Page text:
BATTLE GROUND, Wash. — Justin Carey has overcome more hurdles in life than most.
When he was 16 years old, he survived a traumatic hit-and-run crash in that took his leg. He had to learn walk again, and still managed to graduate high school on time with his classmates.
Now, at 22, he faces another fight for his life. Carey, who is from Battle Ground, has kidney failure.
“I never wanted to have to go through something life-threatening again,” his mom, Janette Chumley, said.
Chumley said her son has always been a fighter. He was born early and only had a 13% chance of survival. This is another battle he plans to win.
“He fought to come in the world, he fought to stay in the world in 2013, and here he is again beating the odds,” Chumley said.
In 2013, Carey was walking to a school bus stop when he was hit by a driver. He was left in a ditch for hours until a tow truck driver found him. Carey had a brain injury and lost his leg, but he survived.
Carey continued to overcome the odds by learning to walk with his prosthetic leg in just two weeks. He also worked hard to graduate high school on time with his classmates, just two years after the horrific crash.
“He just sees challenges forward and once he gets into that mindset, he conquers it,” Chumley said.
As Carey healed from the physical injuries, the emotional scars remained. He and his family sat through two criminal trials to see the driver in that crash face justice.
Now, a new battle lies ahead. In June, Carey was diagnosed with advanced renal failure.
“We never expected it. We had no idea,” Chumley said.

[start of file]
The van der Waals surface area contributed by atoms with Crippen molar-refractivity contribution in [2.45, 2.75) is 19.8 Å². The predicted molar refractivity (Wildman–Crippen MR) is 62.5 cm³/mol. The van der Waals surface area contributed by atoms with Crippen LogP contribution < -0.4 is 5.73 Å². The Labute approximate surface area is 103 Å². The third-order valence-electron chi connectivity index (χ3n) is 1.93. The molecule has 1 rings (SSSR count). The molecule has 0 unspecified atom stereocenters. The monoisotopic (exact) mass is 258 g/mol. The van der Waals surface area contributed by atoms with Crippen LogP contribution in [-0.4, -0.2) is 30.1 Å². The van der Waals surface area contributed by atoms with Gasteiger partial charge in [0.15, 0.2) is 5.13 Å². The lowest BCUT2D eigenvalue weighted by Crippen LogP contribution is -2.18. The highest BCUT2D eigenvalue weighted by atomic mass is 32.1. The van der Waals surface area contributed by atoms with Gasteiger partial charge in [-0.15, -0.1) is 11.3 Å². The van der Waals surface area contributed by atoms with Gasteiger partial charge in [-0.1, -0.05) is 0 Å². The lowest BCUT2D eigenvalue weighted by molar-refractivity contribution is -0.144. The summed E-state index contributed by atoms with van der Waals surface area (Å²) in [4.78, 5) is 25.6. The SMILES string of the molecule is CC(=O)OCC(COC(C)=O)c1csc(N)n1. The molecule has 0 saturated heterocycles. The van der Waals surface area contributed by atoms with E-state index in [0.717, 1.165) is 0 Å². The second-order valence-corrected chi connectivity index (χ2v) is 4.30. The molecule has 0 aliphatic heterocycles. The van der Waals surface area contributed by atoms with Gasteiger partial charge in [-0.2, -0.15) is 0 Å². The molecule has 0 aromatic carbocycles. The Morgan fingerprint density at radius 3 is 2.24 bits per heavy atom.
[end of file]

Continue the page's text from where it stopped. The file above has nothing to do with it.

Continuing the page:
He went to the doctor for something unrelated and that's when doctors gave Carey and his mom the devastating diagnosis.
“I was just in complete shock,” Chumley said. “I feel like things are finally getting ready for us to kind of heal and get over things and then this pops up. So, it was very overwhelming news.”
Carey was diagnosed with focal segmental glomerulosclerosis (FSGS). It is a disease in which scar tissue develops on the parts of the kidneys that filter waste from the blood.
The family thought the renal failure might be connected to his injuries from the crash in 2013, but it turns out it's genetic.
Carey's younger brother, Jackota, also has kidney disease, but it isn't as far along. Right now, doctors said the siblings have the same condition.
Carey’s kidneys are functioning at 18% right now. At 15%, patients normally start dialysis, but Carey has already been referred to the transplant team, according to Chumley.
“Obviously if we can't find a match, things will not turn out the way we hope, but we're just hoping for a miracle,” Chumley said.
Chumley said her son is ready for the fight and she has faith he will find a kidney donor.
“We prayed for him to survive the accident. We prayed for him to be able to adapt to his new world as an amputee. All of those things have come into fruition,” she said. “So, being a family of faith, we know that this is going to turn out the same.”
On Sunday, Sept. 22, the family will take part in the “Strut Your Kidney” event in Portland. The event raises money and awareness for children with chronic kidney disease. Carey’s team name is “Share Your Spare.” You can donate to team Share Your Spare or sign up to participate here.
You can follow Carey's story at the “Praying for Justin” Facebook page. You can also reach out to Chumley about being a kidney donor match on the Facebook page.
Carey is currently a kidney transplant patient at Oregon Health & Science University Hospital. For more information on kidney donation, visit OHSU's website.